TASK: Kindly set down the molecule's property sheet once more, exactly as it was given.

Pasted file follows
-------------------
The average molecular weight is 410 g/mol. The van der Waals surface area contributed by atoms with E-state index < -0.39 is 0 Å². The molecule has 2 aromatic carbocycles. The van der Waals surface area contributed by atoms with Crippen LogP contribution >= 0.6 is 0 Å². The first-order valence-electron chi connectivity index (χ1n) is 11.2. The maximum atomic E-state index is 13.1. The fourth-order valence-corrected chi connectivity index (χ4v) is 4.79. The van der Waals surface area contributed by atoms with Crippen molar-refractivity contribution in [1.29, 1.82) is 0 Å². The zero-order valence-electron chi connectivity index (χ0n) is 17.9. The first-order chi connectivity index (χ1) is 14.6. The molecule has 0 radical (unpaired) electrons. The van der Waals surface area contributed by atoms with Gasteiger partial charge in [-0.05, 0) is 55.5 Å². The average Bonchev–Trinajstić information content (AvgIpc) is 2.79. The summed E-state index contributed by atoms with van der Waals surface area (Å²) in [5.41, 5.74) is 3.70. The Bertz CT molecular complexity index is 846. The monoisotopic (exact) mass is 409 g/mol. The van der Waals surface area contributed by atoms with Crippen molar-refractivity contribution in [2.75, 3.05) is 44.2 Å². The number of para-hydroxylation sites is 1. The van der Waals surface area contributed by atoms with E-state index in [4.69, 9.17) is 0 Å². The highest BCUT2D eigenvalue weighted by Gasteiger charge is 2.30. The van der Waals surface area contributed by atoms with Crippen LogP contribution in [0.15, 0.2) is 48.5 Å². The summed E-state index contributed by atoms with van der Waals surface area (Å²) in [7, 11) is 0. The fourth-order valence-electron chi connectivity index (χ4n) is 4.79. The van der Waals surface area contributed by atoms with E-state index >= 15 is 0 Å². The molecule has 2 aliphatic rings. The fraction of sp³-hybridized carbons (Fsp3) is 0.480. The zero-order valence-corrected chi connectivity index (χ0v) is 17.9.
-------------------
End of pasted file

The average molecular weight is 410 g/mol. The van der Waals surface area contributed by atoms with E-state index < -0.39 is 0 Å². The molecule has 2 aromatic carbocycles. The van der Waals surface area contributed by atoms with Crippen LogP contribution >= 0.6 is 0 Å². The first-order valence-electron chi connectivity index (χ1n) is 11.2. The maximum atomic E-state index is 13.1. The fourth-order valence-corrected chi connectivity index (χ4v) is 4.79. The van der Waals surface area contributed by atoms with Crippen molar-refractivity contribution in [1.29, 1.82) is 0 Å². The zero-order valence-electron chi connectivity index (χ0n) is 17.9. The first-order chi connectivity index (χ1) is 14.6. The molecule has 0 radical (unpaired) electrons. The van der Waals surface area contributed by atoms with Gasteiger partial charge in [-0.05, 0) is 55.5 Å². The average Bonchev–Trinajstić information content (AvgIpc) is 2.79. The summed E-state index contributed by atoms with van der Waals surface area (Å²) in [5.41, 5.74) is 3.70. The Bertz CT molecular complexity index is 846. The monoisotopic (exact) mass is 409 g/mol. The van der Waals surface area contributed by atoms with Crippen molar-refractivity contribution in [2.75, 3.05) is 44.2 Å². The number of para-hydroxylation sites is 1. The van der Waals surface area contributed by atoms with E-state index in [4.69, 9.17) is 0 Å². The highest BCUT2D eigenvalue weighted by Gasteiger charge is 2.30. The van der Waals surface area contributed by atoms with Crippen LogP contribution in [0.15, 0.2) is 48.5 Å². The summed E-state index contributed by atoms with van der Waals surface area (Å²) in [7, 11) is 0. The fourth-order valence-electron chi connectivity index (χ4n) is 4.79. The van der Waals surface area contributed by atoms with E-state index >= 15 is 0 Å². The molecule has 2 aliphatic rings. The fraction of sp³-hybridized carbons (Fsp3) is 0.480. The zero-order valence-corrected chi connectivity index (χ0v) is 17.9.